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Study: Quilts for Wounded Warriors


Quilters throughout the United States and Canada spend countless hours quietly quilting for wounded service members and their families.

So what motivates them?

Researchers from Penn State Mont Alto in Pennsylvania (U.S.A.), put that question to 24 quilters, chosen from a list of names submitted by The Quilts of Valor Foundation, an organization that focuses on wounded service people. All the participants were middle-aged women with the exception of one 28-year-old female and one 82-year-old male.

Although this study focuses on U.S. service members, Canadians also provide support for injured service members.

The study, published online in the Journal of Women & Aging (Vol. 29, No.1, 2017) shows individuals have many reasons for making and donating quilts. They include:

  • offering support to wounded members
  • caring for family and friends, and
  • providing a better homecoming for veterans.

The study also revealed quilting for others fosters personal growth.

Offering support

First and foremost, participants wanted to support service members wounded in combat zones.

Indeed, the study found that many quilters were opposed to American involvement in Middle Eastern conflicts, but that didn't stop them from reaching out to wounded service people.

Caring for family and friends

Nine of the 24 participants had family members in the military.

One quilter explained that her son had been a drill sergeant, and he was constantly calling or writing or e-mailing and saying, "Mom, I got a kid who doesn't get any mail."

Another woman reported that a suicide bomber had hit an oil tanker, during her son's deployment, sending five of his colleagues to the burn unit. He called and said, "Mom, get quilts."

Participants who did not have family in the military wanted to support friends and acquaintances who did have family involved in the conflicts, some of whom had been injured or killed.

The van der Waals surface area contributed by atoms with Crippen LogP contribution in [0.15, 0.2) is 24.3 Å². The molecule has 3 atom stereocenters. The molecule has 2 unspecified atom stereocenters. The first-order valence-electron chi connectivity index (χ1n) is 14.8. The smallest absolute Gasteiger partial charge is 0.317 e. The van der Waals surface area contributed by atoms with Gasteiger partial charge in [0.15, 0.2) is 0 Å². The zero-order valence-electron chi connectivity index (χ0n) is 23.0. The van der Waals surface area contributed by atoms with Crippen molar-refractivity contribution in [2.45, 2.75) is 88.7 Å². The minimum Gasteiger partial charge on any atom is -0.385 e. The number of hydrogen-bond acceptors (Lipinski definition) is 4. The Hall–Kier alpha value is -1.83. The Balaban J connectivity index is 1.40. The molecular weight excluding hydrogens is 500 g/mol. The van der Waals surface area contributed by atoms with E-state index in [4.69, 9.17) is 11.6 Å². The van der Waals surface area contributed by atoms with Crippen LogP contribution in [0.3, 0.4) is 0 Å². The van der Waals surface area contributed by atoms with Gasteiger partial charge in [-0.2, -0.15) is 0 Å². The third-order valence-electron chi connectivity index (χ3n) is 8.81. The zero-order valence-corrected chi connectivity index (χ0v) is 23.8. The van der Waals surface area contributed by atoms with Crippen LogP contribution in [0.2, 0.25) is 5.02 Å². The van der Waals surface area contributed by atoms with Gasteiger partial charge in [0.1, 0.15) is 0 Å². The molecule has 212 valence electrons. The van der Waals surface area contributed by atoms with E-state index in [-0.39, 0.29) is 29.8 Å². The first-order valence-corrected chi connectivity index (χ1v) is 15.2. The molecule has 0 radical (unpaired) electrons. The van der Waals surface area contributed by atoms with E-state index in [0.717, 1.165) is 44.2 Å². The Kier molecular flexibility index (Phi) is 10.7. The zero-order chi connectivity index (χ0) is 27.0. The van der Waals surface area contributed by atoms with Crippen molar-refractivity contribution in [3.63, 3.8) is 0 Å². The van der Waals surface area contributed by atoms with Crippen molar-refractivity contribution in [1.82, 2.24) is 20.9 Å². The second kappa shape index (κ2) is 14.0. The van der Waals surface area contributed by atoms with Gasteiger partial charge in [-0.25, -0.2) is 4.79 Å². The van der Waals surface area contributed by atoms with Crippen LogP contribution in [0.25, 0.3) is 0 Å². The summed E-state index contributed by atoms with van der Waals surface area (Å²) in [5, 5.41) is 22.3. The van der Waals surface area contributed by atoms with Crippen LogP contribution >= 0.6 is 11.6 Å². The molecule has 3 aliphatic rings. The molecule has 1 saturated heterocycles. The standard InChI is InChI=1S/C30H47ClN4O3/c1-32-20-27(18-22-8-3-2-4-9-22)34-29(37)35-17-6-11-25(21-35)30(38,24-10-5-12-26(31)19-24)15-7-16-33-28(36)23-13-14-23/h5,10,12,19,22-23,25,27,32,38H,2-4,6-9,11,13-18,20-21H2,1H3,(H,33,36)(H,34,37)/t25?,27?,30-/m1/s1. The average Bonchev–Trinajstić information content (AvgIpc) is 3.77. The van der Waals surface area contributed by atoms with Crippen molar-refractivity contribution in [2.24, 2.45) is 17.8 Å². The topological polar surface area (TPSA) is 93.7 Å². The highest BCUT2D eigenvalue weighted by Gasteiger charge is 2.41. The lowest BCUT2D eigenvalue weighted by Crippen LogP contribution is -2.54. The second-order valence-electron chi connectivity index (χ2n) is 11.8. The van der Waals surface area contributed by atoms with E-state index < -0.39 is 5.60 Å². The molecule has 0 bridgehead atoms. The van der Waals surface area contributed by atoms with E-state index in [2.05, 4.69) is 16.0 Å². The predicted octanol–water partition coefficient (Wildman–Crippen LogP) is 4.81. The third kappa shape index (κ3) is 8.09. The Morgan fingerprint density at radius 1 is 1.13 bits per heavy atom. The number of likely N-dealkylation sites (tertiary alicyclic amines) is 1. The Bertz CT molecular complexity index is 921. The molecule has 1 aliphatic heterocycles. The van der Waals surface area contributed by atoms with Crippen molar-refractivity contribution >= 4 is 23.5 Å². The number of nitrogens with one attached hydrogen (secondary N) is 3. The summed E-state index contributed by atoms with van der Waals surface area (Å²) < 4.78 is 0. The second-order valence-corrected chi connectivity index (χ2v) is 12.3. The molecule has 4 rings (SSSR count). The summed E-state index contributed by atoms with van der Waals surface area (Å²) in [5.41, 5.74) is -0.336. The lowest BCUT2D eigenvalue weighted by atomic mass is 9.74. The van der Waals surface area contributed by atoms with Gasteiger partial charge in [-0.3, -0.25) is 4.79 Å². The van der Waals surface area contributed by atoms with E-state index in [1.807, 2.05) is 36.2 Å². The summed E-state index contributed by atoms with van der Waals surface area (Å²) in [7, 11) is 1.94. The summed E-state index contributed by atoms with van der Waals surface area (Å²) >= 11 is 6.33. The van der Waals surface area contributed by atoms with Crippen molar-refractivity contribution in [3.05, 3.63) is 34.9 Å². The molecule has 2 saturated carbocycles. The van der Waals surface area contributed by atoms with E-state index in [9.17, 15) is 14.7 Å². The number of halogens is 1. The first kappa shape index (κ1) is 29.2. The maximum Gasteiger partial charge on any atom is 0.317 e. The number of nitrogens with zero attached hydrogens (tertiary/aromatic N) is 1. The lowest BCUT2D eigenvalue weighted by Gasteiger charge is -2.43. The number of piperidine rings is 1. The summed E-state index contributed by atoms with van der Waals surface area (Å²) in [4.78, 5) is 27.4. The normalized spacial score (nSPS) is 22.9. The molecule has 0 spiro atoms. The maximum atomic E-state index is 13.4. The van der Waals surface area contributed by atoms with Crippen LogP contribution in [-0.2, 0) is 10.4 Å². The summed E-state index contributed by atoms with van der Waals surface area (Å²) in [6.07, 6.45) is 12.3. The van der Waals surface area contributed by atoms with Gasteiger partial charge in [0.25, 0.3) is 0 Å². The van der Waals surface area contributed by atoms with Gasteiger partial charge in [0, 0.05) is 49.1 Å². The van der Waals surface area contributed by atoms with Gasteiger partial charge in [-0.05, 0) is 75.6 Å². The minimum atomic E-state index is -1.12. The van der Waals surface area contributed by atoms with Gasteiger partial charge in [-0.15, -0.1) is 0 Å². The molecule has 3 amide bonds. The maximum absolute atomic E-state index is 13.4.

For instance, one participant talked about making a quilt for the mother of one of her son's comrades, who had been killed. After she hand-delivered the quilt to his grieving mother, the two women became close friends.

Among participants, nine quilters were especially interested in reaching out to young service members. As one participant put it, "Like I say, I don't necessarily support war, but I know . . . so many of the people that are getting injured are very, very young, and many of them are very traumatized by what they've seen and had to deal with."

Positive homecomings

Seven participants had family members, or had known others, who were treated badly, on their return from the Vietnam War.

For example, one woman said her husband couldn't hold his head up high: "I got called a whore because I was a Navy wife looking for a job in a bank during Vietnam."

She added, "We've been there, we've done that. . . . I don't ever, ever want our servicemen to be treated like our Vietnam veterans were treated."

Similarly, another woman, whose husband was in the submarine service said they had to worry about people looking up the crew's names and harassing them, "I just couldn't face that again, where they were spat on and people turned their backs."

These quilters were determined to make homecomings more positive events for veterans.

Conveying meaning

How did quilters convey the meaning of their work to recipients?

The study found 13 participants imagined the needs of recipients, conveying meaning mainly through choice of fabrics and quilting patterns.

Several donors sent letters with each quilt.

One participant wrote:

I think quilts are like this: we start out with a whole piece, which you started out as. When we cut it up in little pieces, is what combat does. And then we put it back together again, this is what your recovery is. Our little cut-up pieces are now stronger than the original piece. And that's what you will become. So, use my quilt, not just for the warmth of curling up in it, but it's a statement about your recovery and just know that you will become stronger . . . than you were.

Some of the participants designed quilts to make members smile. Quilts with big pink flamingos or flip flops, for example.

Quilters reap benefits

Wounded service members were not the only ones to benefit from the donated quilts, there was payback for quilters, too.

To start, quilters derived satisfaction from feeling their gift made a difference in another person's life.

Quilting also allowed participants to develop their talents and express their creativity.

For a few experienced and novice quilters, the project was a source of healing – either of their own wounds, or those of others, not necessarily related to military involvement.

For instance, one quilter was grieving a sister, killed in a recent car accident.

Another described the way becoming a quilter and donating quilts had helped her 82-year-old neighbour to heal emotional wounds sustained in the Second World War.

Finally, the research found that quilting provided an opportunity for these middle-aged adults to express generativity.

According to Erik Erikson, our psycho-social development is a process that lasts a lifetime. This theory identifies eight separate stages of development which are characterized by specific psycho-social crises. Erikson suggests that adults in midlife face a crisis of generativity versus stagnation. Generative individuals overcome self-absorption by investing in family and community needs.

Research has shown generativity is key to positive aging.